THE WAINSCOTT WEASEL

In the gentle spirit of Seidler's A Rat's Tale (1986), a fantasy set on eastern Long Island in a well-established woodland community of weasels. Introspective, aristocratic Bagley Brown misses his chance of winning lovely Wendy Blackish while dreaming of Bridget—a wise, beautiful fish who sends him away because their relationship can come to nought. While Wendy dances (to the music of birds and crickets) with rough Zeke Whitebelly, and eventually agrees to marry him if she can lead sometimes, Bagley dutifully avoids Bridget. He agrees to be ``Best Weasel'' at Wendy's wedding but doesn't show up: ingeniously, and heroically, he's transporting the nest of an osprey (it's threatening Bridget) to another pond. The author's animal society is wonderfully amusing and consistent, with entertainingly uneasy relationships between predators and their possible prey (the weasels snitch eggs from a handy farm, so they aren't particularly bloodthirsty), poking fun at human foibles in witty dialogue that's well grounded in animal nature. The bittersweet end isn't wholly satisfying—lively Wendy seems too subtle for inarticulate Zeke—but Bagley's philosophical acceptance of Bridget's going to sea right after she seeks him out and agrees to be friends is right in character. Twenty-one of the 50 elegantly rendered illustrations are in full color; Marcellino's gracious compositions, delicate modeling, and amiable characterizations are in perfect tune with the engagingly imaginative story. (Fiction. 9-12)

Pub Date: Sept. 30, 1993

ISBN: 0-06-205032-X

Page Count: 196

Publisher: HarperCollins

Review Posted Online: May 20, 2010

Kirkus Reviews Issue: Sept. 1, 1993

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  • Newbery Honor Book

BECAUSE OF WINN-DIXIE

A 10-year old girl learns to adjust to a strange town, makes some fascinating friends, and fills the empty space in her heart thanks to a big old stray dog in this lyrical, moving, and enchanting book by a fresh new voice. India Opal’s mama left when she was only three, and her father, “the preacher,” is absorbed in his own loss and in the work of his new ministry at the Open-Arms Baptist Church of Naomi [Florida]. Enter Winn-Dixie, a dog who “looked like a big piece of old brown carpet that had been left out in the rain.” But, this dog had a grin “so big that it made him sneeze.” And, as Opal says, “It’s hard not to immediately fall in love with a dog who has a good sense of humor.” Because of Winn-Dixie, Opal meets Miss Franny Block, an elderly lady whose papa built her a library of her own when she was just a little girl and she’s been the librarian ever since. Then, there’s nearly blind Gloria Dump, who hangs the empty bottle wreckage of her past from the mistake tree in her back yard. And, Otis, oh yes, Otis, whose music charms the gerbils, rabbits, snakes and lizards he’s let out of their cages in the pet store. Brush strokes of magical realism elevate this beyond a simple story of friendship to a well-crafted tale of community and fellowship, of sweetness, sorrow and hope. And, it’s funny, too. A real gem. (Fiction. 9-12)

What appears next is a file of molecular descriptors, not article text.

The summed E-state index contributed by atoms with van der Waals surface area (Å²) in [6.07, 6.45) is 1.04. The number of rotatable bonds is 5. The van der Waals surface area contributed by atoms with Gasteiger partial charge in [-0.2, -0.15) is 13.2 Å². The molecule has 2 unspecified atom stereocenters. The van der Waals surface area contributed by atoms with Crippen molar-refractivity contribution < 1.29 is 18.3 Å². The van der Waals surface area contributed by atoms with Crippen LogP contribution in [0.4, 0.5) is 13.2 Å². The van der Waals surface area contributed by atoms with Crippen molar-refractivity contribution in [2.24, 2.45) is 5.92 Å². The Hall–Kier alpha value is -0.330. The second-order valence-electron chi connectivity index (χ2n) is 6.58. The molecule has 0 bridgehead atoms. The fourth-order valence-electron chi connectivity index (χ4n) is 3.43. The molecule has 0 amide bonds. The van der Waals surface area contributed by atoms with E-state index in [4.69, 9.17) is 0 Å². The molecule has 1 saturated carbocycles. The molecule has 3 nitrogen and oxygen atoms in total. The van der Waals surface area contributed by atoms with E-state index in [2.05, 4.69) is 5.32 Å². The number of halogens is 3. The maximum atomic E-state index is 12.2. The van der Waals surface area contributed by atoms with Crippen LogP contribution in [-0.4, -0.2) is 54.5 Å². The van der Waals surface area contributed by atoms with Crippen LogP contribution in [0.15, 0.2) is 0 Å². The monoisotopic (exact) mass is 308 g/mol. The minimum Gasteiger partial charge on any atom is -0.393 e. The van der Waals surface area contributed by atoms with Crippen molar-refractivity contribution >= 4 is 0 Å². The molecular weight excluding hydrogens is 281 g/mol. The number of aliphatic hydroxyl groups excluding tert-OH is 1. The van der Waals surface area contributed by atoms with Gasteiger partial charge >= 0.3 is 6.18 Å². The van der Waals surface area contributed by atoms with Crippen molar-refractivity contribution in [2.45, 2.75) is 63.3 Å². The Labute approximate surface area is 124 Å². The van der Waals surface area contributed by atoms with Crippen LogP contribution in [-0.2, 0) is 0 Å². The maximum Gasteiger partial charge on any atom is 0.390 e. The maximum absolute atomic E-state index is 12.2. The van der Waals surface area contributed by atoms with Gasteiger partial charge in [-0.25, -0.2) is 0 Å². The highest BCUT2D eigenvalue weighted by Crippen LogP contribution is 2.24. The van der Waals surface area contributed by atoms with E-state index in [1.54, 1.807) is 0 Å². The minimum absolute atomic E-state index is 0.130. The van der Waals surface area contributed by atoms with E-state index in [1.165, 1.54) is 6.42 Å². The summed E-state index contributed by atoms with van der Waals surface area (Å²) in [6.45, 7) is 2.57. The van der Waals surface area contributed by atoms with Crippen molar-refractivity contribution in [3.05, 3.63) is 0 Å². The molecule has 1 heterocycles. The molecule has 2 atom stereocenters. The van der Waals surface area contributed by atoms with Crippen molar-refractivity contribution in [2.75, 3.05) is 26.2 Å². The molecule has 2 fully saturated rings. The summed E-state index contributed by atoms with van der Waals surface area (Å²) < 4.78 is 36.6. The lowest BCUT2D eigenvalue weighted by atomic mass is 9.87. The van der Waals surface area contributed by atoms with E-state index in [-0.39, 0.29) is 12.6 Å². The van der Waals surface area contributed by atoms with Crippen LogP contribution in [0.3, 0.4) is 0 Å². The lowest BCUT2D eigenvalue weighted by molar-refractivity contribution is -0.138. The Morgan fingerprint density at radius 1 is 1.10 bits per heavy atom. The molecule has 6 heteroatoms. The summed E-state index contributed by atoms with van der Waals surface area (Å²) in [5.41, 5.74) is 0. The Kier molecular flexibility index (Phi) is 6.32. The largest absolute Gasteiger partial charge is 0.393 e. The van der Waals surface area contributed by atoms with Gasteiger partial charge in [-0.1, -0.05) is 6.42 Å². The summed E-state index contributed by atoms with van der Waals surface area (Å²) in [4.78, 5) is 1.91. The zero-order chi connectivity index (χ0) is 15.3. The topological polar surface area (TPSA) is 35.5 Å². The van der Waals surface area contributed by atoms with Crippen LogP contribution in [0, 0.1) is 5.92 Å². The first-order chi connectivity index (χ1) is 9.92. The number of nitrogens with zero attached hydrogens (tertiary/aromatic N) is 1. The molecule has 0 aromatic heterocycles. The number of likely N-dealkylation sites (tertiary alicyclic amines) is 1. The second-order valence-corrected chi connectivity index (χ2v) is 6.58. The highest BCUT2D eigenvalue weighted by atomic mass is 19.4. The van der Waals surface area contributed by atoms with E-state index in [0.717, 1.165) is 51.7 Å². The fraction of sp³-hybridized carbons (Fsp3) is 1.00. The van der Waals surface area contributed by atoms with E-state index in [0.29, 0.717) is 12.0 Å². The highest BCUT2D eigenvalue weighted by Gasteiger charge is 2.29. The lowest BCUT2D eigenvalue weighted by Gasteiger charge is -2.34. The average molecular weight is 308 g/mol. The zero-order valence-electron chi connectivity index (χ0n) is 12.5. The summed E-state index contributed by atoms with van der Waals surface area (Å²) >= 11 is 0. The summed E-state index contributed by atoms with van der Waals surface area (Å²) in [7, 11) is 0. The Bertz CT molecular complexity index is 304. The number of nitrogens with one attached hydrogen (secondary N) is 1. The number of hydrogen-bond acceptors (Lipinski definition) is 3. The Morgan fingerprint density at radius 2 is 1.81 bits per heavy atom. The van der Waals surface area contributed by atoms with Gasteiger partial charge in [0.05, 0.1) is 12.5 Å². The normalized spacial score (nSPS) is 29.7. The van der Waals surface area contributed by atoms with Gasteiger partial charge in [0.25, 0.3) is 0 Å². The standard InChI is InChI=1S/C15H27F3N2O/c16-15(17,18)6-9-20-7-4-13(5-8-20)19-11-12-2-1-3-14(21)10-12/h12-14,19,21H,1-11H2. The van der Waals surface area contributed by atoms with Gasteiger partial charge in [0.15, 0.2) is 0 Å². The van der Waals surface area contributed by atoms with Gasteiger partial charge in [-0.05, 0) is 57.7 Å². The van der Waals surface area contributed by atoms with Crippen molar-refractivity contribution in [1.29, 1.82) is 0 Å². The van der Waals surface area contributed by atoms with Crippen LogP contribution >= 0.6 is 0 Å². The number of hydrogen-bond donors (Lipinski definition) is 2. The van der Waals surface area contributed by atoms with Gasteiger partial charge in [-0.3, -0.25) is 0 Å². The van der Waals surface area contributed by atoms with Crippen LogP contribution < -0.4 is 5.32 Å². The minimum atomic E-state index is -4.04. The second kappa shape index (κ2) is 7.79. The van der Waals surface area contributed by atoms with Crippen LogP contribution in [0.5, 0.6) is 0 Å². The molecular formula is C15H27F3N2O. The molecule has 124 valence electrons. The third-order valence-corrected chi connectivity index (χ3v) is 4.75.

Pub Date: March 1, 2000

ISBN: 0-7636-0776-2

Page Count: 182

Publisher: Candlewick

Review Posted Online: May 20, 2010

Kirkus Reviews Issue: April 1, 2000

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NIGHTBIRD

There’s a monster in Sidwell, Massachusetts, that can only be seen at night or, as Twig reveals, if passersby are near her house.

It’s her older brother, James, born with wings just like every male in the Fowler line for the last 200 years. They were cursed by the Witch of Sidwell, left brokenhearted by their forebear Lowell Fowler. Twig and James are tired of the secret and self-imposed isolation. Lonely Twig narrates, bringing the small town and its characters to life, intertwining events present and past, and describing the effects of the spell on her fractured family’s daily life. Longing for some normalcy and companionship, she befriends new-neighbor Julia while James falls in love with Julia’s sister, Agate—only to learn they are descendants of the Witch. James and Agate seem as star-crossed as their ancestors, especially when the townspeople attribute a spate of petty thefts and graffiti protesting the development of the woods to the monster and launch a hunt. The mix of romance and magic is irresistible and the tension, compelling. With the help of friends and through a series of self-realizations and discoveries, Twig grows more self-assured. She is certain she knows how to change the curse. In so doing, Twig not only changes James’ fate, but her own, for the first time feeling the fullness of family, friends and hope for the future.

Enchanting. (Magical realism. 9-12)

Pub Date: March 10, 2015

ISBN: 978-0-385-38958-7

Page Count: 208

Publisher: Wendy Lamb/Random

Review Posted Online: Dec. 22, 2014

Kirkus Reviews Issue: Jan. 1, 2015

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